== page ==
What kept me busy – Part 2

I am an educator.

When I was in high school, I didn’t want to be. Yet, somewhere along the line, I realised I really like teaching; so much so, in fact, that it’s been my official and main job for two years now. This year, I have two tutoring jobs, both of them teaching Japanese.

The first one is at the university level. This past semester, I’ve had a lot more autonomy than I’ve had before, which is very good, but it was hard! Definitely a learning experience, and I messed up a lot, but succeeded a lot as well.

Between creating lesson plans for such things as the counters for books and flat objects…

Yes, numbers are inflected in Japanese depending on what you're counting...

Yes, numbers are inflected in Japanese depending on what you’re counting…

…and going through material like those with my favourite Japanese teaching tool, Erin ga Chousen!, as well as realising that Erin, though fun, is not good for beginning students… I swear I learnt a lot about teaching and time management.

My other tutoring job is a private lesson thing. I teach a young boy Japanese. He’s brilliant, and reaching the point where he’s remembering the characters! Sometimes I felt I was too mean, writing in hiragana (Japanese script), and not romaji (the letters we use in English), but it’s working out, which I’m glad for.

The teaching of children is markedly different from the teaching of university students! Children get distracted easily; you have to take breaks. A one-on-one situation, though, allows you to learn about your student’s likes and interests more easily than a group, and you can cater to the student more easily. My young student likes to draw, so I have him draw pictures of the different vocabulary words we’re studying, sometimes.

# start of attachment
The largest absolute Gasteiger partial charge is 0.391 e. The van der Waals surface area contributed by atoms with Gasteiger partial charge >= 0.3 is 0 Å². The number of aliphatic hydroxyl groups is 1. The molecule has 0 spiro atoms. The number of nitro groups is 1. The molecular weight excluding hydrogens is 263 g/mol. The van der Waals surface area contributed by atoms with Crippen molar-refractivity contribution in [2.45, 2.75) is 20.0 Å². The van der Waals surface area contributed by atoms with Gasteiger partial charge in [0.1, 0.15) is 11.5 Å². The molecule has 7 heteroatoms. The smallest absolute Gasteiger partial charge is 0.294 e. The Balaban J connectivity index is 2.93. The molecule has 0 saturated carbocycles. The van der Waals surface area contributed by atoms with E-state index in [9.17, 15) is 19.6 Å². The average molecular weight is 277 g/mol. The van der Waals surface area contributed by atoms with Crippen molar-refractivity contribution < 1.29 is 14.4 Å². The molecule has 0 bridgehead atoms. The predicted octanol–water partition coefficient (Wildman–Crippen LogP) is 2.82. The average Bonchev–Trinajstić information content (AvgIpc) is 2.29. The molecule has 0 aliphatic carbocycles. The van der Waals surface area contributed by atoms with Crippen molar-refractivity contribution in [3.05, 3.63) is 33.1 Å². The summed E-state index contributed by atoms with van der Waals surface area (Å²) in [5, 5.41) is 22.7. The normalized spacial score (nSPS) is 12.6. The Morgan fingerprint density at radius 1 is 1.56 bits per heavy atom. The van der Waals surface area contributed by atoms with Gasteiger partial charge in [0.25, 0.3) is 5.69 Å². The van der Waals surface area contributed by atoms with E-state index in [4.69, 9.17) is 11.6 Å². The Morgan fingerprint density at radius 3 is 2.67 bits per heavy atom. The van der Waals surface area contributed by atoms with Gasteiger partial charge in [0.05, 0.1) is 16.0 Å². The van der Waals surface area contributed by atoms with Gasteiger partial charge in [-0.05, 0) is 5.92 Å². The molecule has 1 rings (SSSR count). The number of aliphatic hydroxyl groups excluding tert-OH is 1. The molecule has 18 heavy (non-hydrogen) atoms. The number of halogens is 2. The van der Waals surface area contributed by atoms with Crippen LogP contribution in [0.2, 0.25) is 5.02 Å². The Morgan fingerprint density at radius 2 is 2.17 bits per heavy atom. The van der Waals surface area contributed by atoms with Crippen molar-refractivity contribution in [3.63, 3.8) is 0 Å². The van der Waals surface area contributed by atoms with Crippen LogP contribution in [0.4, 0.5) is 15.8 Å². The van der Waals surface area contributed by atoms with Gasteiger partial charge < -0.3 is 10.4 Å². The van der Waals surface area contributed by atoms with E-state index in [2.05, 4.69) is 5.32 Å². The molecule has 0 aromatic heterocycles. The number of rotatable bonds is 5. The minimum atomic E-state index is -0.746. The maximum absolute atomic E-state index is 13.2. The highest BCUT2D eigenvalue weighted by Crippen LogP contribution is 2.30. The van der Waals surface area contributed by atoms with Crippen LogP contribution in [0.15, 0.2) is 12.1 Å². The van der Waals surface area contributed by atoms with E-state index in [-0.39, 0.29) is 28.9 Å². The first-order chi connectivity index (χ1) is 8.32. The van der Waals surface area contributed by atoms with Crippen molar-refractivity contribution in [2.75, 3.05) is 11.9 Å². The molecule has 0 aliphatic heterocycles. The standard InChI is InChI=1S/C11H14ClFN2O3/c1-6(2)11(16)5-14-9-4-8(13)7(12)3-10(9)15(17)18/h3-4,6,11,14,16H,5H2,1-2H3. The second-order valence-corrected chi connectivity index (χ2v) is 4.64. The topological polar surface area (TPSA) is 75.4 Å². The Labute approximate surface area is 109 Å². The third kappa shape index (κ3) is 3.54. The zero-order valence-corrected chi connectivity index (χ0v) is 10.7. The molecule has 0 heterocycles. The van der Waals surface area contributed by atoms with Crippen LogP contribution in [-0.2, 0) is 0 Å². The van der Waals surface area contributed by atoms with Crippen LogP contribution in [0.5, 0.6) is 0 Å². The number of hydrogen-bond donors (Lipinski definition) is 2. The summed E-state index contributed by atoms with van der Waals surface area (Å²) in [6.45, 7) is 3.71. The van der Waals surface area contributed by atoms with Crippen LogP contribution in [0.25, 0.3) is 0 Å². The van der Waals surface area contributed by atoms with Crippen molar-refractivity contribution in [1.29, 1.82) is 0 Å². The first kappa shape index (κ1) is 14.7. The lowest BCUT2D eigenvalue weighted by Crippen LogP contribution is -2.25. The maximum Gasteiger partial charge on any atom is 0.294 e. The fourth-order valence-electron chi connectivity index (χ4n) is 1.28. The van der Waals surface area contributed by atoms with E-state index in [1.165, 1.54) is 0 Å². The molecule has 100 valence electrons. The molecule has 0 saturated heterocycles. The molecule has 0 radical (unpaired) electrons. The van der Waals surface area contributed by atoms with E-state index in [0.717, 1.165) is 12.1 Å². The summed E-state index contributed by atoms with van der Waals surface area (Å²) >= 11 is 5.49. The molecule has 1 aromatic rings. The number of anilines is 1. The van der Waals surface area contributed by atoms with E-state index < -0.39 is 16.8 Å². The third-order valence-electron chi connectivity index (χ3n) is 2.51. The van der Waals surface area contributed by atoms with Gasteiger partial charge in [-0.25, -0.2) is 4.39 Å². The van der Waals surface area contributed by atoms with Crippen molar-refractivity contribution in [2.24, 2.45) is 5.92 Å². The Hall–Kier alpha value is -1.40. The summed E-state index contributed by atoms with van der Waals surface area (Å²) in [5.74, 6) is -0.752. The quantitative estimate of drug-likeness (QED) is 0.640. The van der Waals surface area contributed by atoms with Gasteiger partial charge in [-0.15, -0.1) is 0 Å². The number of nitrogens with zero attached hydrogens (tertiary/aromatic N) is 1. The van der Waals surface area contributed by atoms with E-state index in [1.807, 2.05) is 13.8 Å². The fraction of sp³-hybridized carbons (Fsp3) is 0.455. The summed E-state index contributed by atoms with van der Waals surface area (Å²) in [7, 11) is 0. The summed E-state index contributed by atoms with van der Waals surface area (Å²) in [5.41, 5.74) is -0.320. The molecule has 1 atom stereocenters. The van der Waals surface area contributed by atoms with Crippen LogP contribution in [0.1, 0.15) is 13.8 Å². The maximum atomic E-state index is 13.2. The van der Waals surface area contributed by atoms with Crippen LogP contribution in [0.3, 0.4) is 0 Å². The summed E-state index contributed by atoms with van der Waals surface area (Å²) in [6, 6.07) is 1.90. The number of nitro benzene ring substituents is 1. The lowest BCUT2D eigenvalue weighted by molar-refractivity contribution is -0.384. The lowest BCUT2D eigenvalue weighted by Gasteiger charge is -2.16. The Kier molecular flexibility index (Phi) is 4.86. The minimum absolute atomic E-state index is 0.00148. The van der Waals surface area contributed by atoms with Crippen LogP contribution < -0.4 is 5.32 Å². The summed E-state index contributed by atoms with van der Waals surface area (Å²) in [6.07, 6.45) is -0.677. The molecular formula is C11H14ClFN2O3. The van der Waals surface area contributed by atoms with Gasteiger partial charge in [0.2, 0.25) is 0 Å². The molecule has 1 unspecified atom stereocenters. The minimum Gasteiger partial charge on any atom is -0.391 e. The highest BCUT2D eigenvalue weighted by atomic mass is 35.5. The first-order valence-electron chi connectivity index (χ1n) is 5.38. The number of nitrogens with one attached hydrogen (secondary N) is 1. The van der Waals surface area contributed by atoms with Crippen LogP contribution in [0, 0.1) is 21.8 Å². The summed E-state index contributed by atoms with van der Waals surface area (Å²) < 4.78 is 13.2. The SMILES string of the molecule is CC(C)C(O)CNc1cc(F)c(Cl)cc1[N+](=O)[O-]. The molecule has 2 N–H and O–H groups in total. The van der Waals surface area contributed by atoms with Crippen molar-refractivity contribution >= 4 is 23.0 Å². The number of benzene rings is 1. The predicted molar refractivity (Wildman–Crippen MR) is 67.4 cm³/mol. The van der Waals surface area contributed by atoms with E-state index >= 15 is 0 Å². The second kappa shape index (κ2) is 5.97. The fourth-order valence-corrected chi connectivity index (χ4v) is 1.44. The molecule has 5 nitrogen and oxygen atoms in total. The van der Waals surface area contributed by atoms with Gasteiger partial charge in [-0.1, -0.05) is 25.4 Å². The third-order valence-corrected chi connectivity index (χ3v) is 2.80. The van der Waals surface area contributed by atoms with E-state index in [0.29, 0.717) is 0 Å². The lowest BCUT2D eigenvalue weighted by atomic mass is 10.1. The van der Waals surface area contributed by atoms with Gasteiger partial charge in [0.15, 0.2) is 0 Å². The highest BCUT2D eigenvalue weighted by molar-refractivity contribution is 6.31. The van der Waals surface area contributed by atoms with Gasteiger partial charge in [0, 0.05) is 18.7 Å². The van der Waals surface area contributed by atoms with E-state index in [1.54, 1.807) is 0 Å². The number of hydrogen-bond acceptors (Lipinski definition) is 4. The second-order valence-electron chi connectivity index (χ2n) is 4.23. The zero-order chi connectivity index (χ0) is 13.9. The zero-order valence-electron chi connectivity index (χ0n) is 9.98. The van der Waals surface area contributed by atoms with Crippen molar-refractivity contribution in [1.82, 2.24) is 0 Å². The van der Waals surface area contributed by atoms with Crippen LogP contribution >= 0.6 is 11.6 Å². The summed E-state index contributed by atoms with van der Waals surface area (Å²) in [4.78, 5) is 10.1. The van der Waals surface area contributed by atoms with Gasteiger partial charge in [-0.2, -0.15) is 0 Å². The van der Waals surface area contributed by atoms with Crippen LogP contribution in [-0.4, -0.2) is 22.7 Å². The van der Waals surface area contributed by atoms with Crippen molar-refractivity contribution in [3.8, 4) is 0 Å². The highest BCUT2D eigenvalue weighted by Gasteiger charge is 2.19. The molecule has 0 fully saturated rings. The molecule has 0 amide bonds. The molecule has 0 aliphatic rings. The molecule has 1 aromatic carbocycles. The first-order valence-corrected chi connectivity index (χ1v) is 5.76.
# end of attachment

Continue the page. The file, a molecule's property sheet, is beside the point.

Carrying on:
He’s got pretty good at drawing cars:

車です

One of the cool things about teaching is that each student is unique. One of my university students had an informal session with me and a classmate of hers once, in which she outlined the Korean alphabet. She’s self-taught, and communicates with native Koreans online. Let’s call her Z-san:

Robyn, you understand this stuff...?

Robyn, you understand this stuff…?

This was fun, but don’t bother asking me anything about it. I remember nil and a half. Z-san is a good teacher, though. Thorough.

So! As you can imagine, it was a fun, but somewhat tedious semester… I laughed, I cried, I did it all. (Okay, I didn’t really cry… much. ^_^)

I like being an educator!

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4 Responses to What kept me busy – Part 2

  1. Read Robyn says:

    Maybe you could expand into private tutoring as a career? Sounds like you had a great time. 🙂

    Like

  2. I REALLY enjoyed reading your blog post Sensei~ ^^ It’s so professional~ You even watermark your pictures. ^^ and I love the header picture of your blog! ^^

    Like

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